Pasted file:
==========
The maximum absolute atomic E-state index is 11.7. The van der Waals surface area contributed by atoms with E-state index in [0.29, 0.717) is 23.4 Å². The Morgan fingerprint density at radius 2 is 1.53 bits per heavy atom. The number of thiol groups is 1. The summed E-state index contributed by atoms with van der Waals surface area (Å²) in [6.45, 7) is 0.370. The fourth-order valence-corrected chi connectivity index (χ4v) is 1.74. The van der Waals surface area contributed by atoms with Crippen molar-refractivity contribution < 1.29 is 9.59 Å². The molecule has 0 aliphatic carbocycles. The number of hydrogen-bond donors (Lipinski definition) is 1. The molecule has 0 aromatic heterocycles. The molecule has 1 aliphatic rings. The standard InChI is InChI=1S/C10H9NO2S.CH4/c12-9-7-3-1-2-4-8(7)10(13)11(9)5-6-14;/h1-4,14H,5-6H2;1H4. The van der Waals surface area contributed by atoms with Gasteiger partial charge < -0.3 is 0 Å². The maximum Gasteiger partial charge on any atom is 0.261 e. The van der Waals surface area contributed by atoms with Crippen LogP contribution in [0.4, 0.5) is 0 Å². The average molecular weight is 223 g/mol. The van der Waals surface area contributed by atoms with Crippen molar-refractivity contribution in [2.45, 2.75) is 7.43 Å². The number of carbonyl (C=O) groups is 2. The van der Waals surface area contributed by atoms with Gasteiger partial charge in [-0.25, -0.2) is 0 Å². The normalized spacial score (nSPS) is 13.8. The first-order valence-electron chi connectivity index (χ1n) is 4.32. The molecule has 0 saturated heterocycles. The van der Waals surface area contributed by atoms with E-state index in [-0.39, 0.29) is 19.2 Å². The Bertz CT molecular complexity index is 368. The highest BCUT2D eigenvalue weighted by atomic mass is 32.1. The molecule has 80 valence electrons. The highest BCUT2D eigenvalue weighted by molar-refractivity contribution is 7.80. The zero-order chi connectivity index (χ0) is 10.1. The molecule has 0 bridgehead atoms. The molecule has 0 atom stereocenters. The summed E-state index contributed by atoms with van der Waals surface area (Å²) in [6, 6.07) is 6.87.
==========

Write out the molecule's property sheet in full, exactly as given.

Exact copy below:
The maximum absolute atomic E-state index is 11.7. The van der Waals surface area contributed by atoms with E-state index in [0.29, 0.717) is 23.4 Å². The Morgan fingerprint density at radius 2 is 1.53 bits per heavy atom. The number of thiol groups is 1. The summed E-state index contributed by atoms with van der Waals surface area (Å²) in [6.45, 7) is 0.370. The fourth-order valence-corrected chi connectivity index (χ4v) is 1.74. The van der Waals surface area contributed by atoms with Crippen molar-refractivity contribution < 1.29 is 9.59 Å². The molecule has 0 aliphatic carbocycles. The number of hydrogen-bond donors (Lipinski definition) is 1. The molecule has 0 aromatic heterocycles. The molecule has 1 aliphatic rings. The standard InChI is InChI=1S/C10H9NO2S.CH4/c12-9-7-3-1-2-4-8(7)10(13)11(9)5-6-14;/h1-4,14H,5-6H2;1H4. The van der Waals surface area contributed by atoms with Gasteiger partial charge < -0.3 is 0 Å². The maximum Gasteiger partial charge on any atom is 0.261 e. The van der Waals surface area contributed by atoms with Crippen LogP contribution in [0.4, 0.5) is 0 Å². The average molecular weight is 223 g/mol. The van der Waals surface area contributed by atoms with Crippen molar-refractivity contribution in [2.45, 2.75) is 7.43 Å². The number of carbonyl (C=O) groups is 2. The van der Waals surface area contributed by atoms with Gasteiger partial charge in [-0.25, -0.2) is 0 Å². The normalized spacial score (nSPS) is 13.8. The first-order valence-electron chi connectivity index (χ1n) is 4.32. The molecule has 0 saturated heterocycles. The van der Waals surface area contributed by atoms with E-state index in [-0.39, 0.29) is 19.2 Å². The Bertz CT molecular complexity index is 368. The highest BCUT2D eigenvalue weighted by atomic mass is 32.1. The molecule has 80 valence electrons. The highest BCUT2D eigenvalue weighted by molar-refractivity contribution is 7.80. The zero-order chi connectivity index (χ0) is 10.1. The molecule has 0 bridgehead atoms. The molecule has 0 atom stereocenters. The summed E-state index contributed by atoms with van der Waals surface area (Å²) in [6, 6.07) is 6.87.